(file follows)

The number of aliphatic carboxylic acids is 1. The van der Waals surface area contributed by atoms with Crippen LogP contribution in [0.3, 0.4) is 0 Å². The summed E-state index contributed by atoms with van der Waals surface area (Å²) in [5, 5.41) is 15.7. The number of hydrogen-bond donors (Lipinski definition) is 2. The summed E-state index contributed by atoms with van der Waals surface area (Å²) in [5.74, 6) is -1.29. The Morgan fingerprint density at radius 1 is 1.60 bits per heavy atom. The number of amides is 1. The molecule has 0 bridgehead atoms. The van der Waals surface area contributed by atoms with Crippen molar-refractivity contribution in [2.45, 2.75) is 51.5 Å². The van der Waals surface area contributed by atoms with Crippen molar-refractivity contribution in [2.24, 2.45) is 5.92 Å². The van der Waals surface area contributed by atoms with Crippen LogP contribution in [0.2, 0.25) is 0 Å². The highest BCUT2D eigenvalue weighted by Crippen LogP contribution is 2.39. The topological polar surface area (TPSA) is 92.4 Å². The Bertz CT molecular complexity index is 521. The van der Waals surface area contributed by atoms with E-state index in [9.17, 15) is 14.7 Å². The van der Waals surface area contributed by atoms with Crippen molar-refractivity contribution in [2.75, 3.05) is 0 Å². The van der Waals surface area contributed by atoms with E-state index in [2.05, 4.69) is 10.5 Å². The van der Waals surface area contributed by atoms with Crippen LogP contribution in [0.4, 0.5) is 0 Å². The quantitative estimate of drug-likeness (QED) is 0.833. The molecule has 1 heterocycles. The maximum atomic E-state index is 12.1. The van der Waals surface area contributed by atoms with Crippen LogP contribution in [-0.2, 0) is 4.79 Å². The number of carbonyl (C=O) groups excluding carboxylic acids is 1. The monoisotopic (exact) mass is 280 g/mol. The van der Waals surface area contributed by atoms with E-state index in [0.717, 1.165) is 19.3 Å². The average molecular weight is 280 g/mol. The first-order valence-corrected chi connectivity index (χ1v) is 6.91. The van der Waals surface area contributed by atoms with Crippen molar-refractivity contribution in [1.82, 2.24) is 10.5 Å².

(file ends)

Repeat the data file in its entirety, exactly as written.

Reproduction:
The number of aliphatic carboxylic acids is 1. The van der Waals surface area contributed by atoms with Crippen LogP contribution in [0.3, 0.4) is 0 Å². The summed E-state index contributed by atoms with van der Waals surface area (Å²) in [5, 5.41) is 15.7. The number of hydrogen-bond donors (Lipinski definition) is 2. The summed E-state index contributed by atoms with van der Waals surface area (Å²) in [5.74, 6) is -1.29. The Morgan fingerprint density at radius 1 is 1.60 bits per heavy atom. The number of amides is 1. The molecule has 0 bridgehead atoms. The van der Waals surface area contributed by atoms with Crippen molar-refractivity contribution in [2.45, 2.75) is 51.5 Å². The van der Waals surface area contributed by atoms with Crippen molar-refractivity contribution in [2.24, 2.45) is 5.92 Å². The van der Waals surface area contributed by atoms with Crippen LogP contribution in [0.2, 0.25) is 0 Å². The highest BCUT2D eigenvalue weighted by Crippen LogP contribution is 2.39. The topological polar surface area (TPSA) is 92.4 Å². The Bertz CT molecular complexity index is 521. The van der Waals surface area contributed by atoms with E-state index in [9.17, 15) is 14.7 Å². The van der Waals surface area contributed by atoms with Crippen molar-refractivity contribution in [2.75, 3.05) is 0 Å². The van der Waals surface area contributed by atoms with E-state index in [2.05, 4.69) is 10.5 Å². The van der Waals surface area contributed by atoms with Crippen LogP contribution in [0.4, 0.5) is 0 Å². The quantitative estimate of drug-likeness (QED) is 0.833. The molecule has 1 heterocycles. The maximum atomic E-state index is 12.1. The van der Waals surface area contributed by atoms with Crippen LogP contribution in [-0.2, 0) is 4.79 Å². The number of carbonyl (C=O) groups excluding carboxylic acids is 1. The monoisotopic (exact) mass is 280 g/mol. The van der Waals surface area contributed by atoms with E-state index in [0.717, 1.165) is 19.3 Å². The average molecular weight is 280 g/mol. The first-order valence-corrected chi connectivity index (χ1v) is 6.91. The van der Waals surface area contributed by atoms with Crippen molar-refractivity contribution in [1.82, 2.24) is 10.5 Å².